How to open a current account

Written by marianne lafferty
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How to open a current account
Manage your money with a current account. (Money Bank image by kennysarmy from

A current account is a bank account for handling your day-to-day cash. You can use it to deposit money, withdraw money, transfer money to other accounts, pay bills by direct debit, and earn interest. Open a standard current account and you will get a chequebook and cash card. You may also get a debit card and an overdraft facility. There are many banks in the UK offering current accounts, so it pays to shop around to find the best account for you before applying. Follow these tips and you will have a current account in your name in no time.

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Things you need

  • Proof of identity
  • Proof of address

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  1. 1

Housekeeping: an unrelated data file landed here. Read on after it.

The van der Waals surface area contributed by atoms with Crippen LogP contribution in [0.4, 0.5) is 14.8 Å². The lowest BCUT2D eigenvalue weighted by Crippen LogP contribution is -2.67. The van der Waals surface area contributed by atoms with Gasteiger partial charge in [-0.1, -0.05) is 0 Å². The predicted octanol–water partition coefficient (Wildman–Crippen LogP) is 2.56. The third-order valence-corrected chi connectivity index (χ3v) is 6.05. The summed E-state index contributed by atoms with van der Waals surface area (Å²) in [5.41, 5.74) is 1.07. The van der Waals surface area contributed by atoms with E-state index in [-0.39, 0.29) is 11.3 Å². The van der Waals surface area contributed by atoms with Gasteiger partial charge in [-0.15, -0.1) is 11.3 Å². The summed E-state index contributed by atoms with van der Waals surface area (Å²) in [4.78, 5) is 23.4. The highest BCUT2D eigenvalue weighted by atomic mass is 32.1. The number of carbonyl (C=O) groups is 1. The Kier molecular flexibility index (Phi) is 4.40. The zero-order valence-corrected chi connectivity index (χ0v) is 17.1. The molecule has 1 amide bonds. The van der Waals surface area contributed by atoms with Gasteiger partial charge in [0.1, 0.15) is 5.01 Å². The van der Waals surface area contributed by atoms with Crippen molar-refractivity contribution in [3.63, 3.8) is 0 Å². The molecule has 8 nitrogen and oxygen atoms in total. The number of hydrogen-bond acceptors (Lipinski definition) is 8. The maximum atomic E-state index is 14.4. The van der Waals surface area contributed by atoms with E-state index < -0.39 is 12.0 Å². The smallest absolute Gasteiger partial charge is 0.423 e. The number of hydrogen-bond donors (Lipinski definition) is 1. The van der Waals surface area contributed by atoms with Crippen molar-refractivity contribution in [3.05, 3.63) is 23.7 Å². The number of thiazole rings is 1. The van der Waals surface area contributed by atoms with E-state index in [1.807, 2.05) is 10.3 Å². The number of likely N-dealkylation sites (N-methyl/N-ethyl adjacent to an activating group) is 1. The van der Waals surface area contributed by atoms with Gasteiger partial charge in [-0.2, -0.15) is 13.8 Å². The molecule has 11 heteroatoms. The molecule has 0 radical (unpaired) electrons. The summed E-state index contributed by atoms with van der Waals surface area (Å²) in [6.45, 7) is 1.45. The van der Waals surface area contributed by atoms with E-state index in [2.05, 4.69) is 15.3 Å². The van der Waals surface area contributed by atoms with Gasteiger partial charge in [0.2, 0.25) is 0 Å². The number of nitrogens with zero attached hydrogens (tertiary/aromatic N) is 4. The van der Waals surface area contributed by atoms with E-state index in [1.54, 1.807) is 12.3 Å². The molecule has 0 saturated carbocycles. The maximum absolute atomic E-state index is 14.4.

Search comparison websites for the best current account for you. and (see Resources) offer comparisons of current accounts from banks such as Alliance Leicester, First Direct, Halifax, Lloyds TSB, HSBC, NatWest and RBS. You can apply via these comparison websites.

  2. 2

    Consider what account is best for you. Consider whether you will always be in credit or overdrawn, advises Some banks offer free gifts to entice people to open an account, but these are not always the best accounts for your circumstances. Other considerations are whether your account can be managed in a branch and by telephone or whether it is accessible by Internet only.

  3. 3

    Apply for your account. You may be able to do this online. Or you may prefer to apply in person at a branch of your chosen bank or building society. You may have to provide proof of identity, such as your passport or driving licence. You will be asked if you have criminal convictions or been declared bankrupt in the last three years. You will have to provide your name, current address and contact details. You may need two sources of proof of your current address. After you have submitted your application, your bank will take up to a few days to consider it. You will be notified in due course.

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